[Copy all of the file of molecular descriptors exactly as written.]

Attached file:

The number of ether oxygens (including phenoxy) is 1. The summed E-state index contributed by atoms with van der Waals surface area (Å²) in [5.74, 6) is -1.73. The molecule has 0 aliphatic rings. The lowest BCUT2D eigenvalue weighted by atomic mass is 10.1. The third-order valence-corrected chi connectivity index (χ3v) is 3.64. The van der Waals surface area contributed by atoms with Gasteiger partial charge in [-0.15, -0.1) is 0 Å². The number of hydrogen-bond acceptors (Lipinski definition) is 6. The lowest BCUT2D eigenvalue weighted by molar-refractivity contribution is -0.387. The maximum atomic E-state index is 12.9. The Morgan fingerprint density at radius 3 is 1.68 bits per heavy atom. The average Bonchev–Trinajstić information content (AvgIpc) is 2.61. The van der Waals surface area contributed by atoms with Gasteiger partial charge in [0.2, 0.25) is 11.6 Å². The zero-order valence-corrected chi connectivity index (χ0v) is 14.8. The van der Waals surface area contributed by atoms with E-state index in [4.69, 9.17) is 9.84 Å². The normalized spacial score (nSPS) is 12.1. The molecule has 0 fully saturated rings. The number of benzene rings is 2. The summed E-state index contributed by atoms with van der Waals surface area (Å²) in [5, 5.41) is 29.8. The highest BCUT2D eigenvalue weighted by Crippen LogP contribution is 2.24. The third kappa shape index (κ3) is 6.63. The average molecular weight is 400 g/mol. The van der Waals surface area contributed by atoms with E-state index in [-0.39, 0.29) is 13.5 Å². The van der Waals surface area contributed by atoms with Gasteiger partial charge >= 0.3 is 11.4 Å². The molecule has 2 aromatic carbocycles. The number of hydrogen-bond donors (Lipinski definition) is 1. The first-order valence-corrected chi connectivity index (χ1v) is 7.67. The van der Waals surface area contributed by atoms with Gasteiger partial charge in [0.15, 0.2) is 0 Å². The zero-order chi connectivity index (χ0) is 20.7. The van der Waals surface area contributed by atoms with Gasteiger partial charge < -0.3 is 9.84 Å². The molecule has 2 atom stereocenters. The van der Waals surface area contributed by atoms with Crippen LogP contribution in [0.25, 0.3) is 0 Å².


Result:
The number of ether oxygens (including phenoxy) is 1. The summed E-state index contributed by atoms with van der Waals surface area (Å²) in [5.74, 6) is -1.73. The molecule has 0 aliphatic rings. The lowest BCUT2D eigenvalue weighted by atomic mass is 10.1. The third-order valence-corrected chi connectivity index (χ3v) is 3.64. The van der Waals surface area contributed by atoms with Gasteiger partial charge in [-0.15, -0.1) is 0 Å². The number of hydrogen-bond acceptors (Lipinski definition) is 6. The lowest BCUT2D eigenvalue weighted by molar-refractivity contribution is -0.387. The maximum atomic E-state index is 12.9. The Morgan fingerprint density at radius 3 is 1.68 bits per heavy atom. The average Bonchev–Trinajstić information content (AvgIpc) is 2.61. The van der Waals surface area contributed by atoms with Gasteiger partial charge in [0.2, 0.25) is 11.6 Å². The zero-order valence-corrected chi connectivity index (χ0v) is 14.8. The van der Waals surface area contributed by atoms with E-state index in [4.69, 9.17) is 9.84 Å². The normalized spacial score (nSPS) is 12.1. The molecule has 0 fully saturated rings. The number of benzene rings is 2. The summed E-state index contributed by atoms with van der Waals surface area (Å²) in [5, 5.41) is 29.8. The highest BCUT2D eigenvalue weighted by Crippen LogP contribution is 2.24. The third kappa shape index (κ3) is 6.63. The average molecular weight is 400 g/mol. The van der Waals surface area contributed by atoms with E-state index in [-0.39, 0.29) is 13.5 Å². The van der Waals surface area contributed by atoms with Gasteiger partial charge >= 0.3 is 11.4 Å². The molecule has 2 aromatic carbocycles. The number of hydrogen-bond donors (Lipinski definition) is 1. The first-order valence-corrected chi connectivity index (χ1v) is 7.67. The van der Waals surface area contributed by atoms with Gasteiger partial charge in [0.15, 0.2) is 0 Å². The zero-order chi connectivity index (χ0) is 20.7. The van der Waals surface area contributed by atoms with Gasteiger partial charge < -0.3 is 9.84 Å². The molecule has 2 atom stereocenters. The van der Waals surface area contributed by atoms with Crippen LogP contribution in [0.25, 0.3) is 0 Å².